By talking with your doctor about the reasons why you want to add vitamins and minerals into your diet, your doctor can determine if there are underlying conditions causing you to feel the need to supplement.

“Consider whether you really need to take vitamins and supplements. The best way to get all the essentials is by eating a healthy diet with lots of fruits, vegetables and whole grains, and watching out for processed foods and supplements that are advertised as health foods,” Dr. Reeve said. “For most of my patients, I would recommend adding a banana or a handful of blueberries to their morning routine rather than a handful of vitamins.” 

Free wallet medication cards available

When your doctor asks about your medications, do you remember everything you are taking? It is important that your healthcare providers have complete information about your medical history and the medications you are taking. Having your medication list in one place helps your physicians, pharmacists and healthcare team take better care of you.

Yale New Haven Health offers a free wallet medication card to help you keep an accurate record of your medicines, including vitamins and supplements. 

  • Put the card in your wallet, so it’s handy in case of an emergency. 
  • Bring it to all doctor visits, when you go for any medical tests and all hospital visits. 
  • Be sure to update the list as needed. Add new items and cross out any medications that you stop taking. 

To receive a free wallet medication card, email [email protected] with your name and address. Supplies are limited. Please allow four to six weeks for delivery. 

A Spanish language version of the wallet card is available upon request.

‘Tis the season for sneezing 

Your eyes are itchy, your nose is runny, and you can’t stop sneezing. The allergy season is in full swing. What’s the best way to find some relief? 

If you’re one of the 50 million Americans who suffers from allergies, your symptoms may bloom when the seasons shift. Seasonal allergic rhinitis (commonly known as hay fever) is usually triggered by outdoor allergens such as pollen and mold spores. When you have hay fever, your immune system responds to specific pollens as a threat. The body’s defense system kicks in, leading to symptoms such as nasal congestion; itchy, watery eyes; runny nose; tickly throat; hoarse voice; coughing and sneezing.

Continue reading about how to find relief from allergy symptoms

Laboratory services, close to home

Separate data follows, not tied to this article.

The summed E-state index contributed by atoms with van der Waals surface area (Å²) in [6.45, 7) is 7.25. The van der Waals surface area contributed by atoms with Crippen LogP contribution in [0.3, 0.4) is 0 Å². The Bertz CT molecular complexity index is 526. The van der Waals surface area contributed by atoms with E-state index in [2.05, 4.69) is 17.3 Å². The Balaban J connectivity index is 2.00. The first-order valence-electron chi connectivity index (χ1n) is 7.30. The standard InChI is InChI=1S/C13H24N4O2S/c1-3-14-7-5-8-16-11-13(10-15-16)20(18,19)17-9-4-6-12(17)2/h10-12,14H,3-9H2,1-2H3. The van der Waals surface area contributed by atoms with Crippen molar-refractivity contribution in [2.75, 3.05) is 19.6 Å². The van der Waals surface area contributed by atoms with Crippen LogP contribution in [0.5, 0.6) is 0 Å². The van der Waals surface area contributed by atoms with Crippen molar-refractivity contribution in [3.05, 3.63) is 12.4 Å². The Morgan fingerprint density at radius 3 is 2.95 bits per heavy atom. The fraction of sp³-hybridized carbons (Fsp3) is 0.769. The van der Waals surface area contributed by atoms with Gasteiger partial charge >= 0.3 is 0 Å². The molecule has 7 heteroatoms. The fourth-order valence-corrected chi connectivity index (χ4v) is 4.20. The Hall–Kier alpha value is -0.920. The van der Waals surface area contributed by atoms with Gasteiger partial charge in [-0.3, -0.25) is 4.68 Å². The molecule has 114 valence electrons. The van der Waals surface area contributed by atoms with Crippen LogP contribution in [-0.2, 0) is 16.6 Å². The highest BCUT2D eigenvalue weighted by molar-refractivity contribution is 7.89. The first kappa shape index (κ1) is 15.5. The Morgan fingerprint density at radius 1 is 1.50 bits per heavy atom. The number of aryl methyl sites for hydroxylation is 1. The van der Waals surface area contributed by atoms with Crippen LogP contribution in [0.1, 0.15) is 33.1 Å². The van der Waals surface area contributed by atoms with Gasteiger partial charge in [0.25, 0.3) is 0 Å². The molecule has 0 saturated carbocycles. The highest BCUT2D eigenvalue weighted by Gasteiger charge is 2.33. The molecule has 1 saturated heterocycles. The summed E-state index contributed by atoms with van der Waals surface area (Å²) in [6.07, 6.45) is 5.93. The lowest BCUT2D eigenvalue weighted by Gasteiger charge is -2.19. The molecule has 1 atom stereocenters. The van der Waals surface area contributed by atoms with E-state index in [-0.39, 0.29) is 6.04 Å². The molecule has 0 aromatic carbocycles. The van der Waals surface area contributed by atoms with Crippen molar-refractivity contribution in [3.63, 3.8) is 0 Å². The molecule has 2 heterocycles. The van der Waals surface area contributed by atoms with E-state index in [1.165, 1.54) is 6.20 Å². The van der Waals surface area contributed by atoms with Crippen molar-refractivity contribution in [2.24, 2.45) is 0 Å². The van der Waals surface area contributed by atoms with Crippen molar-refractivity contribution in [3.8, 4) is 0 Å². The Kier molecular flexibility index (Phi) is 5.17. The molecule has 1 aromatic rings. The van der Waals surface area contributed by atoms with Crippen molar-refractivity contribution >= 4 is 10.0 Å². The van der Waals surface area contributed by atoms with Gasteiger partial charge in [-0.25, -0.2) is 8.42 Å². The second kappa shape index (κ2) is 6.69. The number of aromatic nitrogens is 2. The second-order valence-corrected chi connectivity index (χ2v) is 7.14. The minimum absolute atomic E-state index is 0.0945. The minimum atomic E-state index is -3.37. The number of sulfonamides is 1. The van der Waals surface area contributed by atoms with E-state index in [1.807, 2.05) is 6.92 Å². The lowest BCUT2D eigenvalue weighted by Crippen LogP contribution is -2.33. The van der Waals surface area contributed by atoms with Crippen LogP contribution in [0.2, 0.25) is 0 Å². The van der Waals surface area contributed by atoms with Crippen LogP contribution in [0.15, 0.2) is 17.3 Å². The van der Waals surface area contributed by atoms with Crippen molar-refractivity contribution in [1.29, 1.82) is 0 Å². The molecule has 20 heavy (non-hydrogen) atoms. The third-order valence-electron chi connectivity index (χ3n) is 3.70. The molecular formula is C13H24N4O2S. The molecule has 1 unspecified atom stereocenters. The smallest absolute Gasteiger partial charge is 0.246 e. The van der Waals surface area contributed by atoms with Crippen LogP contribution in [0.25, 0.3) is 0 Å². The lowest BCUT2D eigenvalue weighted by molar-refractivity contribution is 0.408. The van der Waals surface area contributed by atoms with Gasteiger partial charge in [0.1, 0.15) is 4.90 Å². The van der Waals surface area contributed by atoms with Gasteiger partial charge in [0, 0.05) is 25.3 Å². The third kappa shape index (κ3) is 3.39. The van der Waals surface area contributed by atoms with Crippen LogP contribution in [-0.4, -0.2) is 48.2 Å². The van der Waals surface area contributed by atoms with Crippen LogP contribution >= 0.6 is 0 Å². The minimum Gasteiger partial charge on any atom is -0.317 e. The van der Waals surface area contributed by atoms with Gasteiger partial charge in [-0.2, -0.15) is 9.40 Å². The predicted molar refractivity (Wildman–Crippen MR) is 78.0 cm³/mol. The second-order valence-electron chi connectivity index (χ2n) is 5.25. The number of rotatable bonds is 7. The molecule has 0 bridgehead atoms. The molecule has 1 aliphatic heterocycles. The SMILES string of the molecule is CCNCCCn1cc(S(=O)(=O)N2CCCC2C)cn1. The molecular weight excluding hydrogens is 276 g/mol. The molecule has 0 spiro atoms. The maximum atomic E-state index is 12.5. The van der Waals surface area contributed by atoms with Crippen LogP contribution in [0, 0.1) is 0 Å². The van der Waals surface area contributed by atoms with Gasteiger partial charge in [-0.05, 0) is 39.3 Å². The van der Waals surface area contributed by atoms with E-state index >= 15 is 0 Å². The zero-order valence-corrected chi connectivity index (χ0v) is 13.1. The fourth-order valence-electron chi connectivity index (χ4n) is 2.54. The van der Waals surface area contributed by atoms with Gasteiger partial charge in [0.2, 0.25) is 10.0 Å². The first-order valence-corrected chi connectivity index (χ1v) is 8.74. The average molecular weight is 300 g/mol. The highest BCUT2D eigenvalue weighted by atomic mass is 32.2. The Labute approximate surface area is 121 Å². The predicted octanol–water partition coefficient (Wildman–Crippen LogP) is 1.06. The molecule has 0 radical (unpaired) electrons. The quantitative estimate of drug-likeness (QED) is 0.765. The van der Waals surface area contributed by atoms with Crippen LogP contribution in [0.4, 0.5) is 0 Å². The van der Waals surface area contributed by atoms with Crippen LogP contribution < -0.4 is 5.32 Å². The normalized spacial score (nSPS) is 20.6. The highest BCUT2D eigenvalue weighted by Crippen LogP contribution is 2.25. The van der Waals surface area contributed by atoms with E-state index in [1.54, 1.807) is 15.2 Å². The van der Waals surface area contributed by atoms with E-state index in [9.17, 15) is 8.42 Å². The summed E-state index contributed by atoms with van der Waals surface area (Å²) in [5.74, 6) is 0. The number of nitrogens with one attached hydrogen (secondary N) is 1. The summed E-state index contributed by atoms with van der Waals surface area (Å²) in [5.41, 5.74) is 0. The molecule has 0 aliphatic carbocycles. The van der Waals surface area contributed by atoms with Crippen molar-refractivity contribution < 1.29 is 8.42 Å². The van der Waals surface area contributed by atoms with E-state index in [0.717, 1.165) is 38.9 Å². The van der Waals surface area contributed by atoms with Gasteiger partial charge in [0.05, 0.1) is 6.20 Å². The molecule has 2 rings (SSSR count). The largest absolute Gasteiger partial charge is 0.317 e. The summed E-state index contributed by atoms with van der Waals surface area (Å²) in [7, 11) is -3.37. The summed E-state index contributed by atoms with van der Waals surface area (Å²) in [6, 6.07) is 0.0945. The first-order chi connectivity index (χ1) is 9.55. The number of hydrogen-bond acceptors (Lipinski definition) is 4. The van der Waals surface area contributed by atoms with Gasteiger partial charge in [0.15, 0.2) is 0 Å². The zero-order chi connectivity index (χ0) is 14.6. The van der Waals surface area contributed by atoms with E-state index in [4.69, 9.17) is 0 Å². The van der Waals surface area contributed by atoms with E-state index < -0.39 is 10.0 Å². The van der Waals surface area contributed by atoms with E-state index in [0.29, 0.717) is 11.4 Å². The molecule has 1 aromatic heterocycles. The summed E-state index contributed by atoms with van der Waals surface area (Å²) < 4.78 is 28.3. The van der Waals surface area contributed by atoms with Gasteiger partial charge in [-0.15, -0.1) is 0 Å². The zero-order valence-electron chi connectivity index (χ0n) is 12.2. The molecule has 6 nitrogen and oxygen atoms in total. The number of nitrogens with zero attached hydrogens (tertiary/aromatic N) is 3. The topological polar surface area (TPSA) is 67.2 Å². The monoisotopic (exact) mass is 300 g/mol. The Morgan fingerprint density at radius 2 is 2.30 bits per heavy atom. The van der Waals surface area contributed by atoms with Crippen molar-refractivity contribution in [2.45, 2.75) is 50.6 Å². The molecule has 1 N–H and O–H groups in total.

Did your physician order blood work? Do you need to schedule a lab test? Yale New Haven Health makes it easy for you with blood draw stations conveniently located throughout southeastern Connecticut and Rhode Island, including the following sites: 

When you have your blood work done at a Yale New Haven Health blood draw station, your results will be available to physicians at Lawrence + Memorial or Westerly Hospital if you are admitted to the hospital or visit the emergency department. 

A requisition form is required. Our blood draw stations also honor requisitions from other labs. No appointments are necessary. All major insurance is accepted.

Please call 1-800-305-3278 for a list of additional locations near you. If you need help figuring out which lab services are covered by your insurance, call 1-888-542-2925 Monday - Friday from 8 am - 4:30 pm. 

Pequot Health Center ED sets standards for patient experience 

Yale New Haven Health’s Pequot Health Center Emergency Department has been recognized with Press Ganey’s 2022 Human Experience Guardian of Excellence Award® for consistently setting high standards of patient care. The award is part of Press Ganey’s annual ranking of the top hospitals and health systems in the country, according to performance in patient experience. The Guardian of Excellence Award is given to organizations that have achieved the 95th percentile or higher for performance in patient experience.

Pequot Health Center features a full Emergency Department, same-day surgery, laboratory services, diagnostic imaging, outpatient rehabilitation and occupational health services. It is located at 52 Hazelnut Hill Road in Groton, CT. For more information, call 860-446-8265.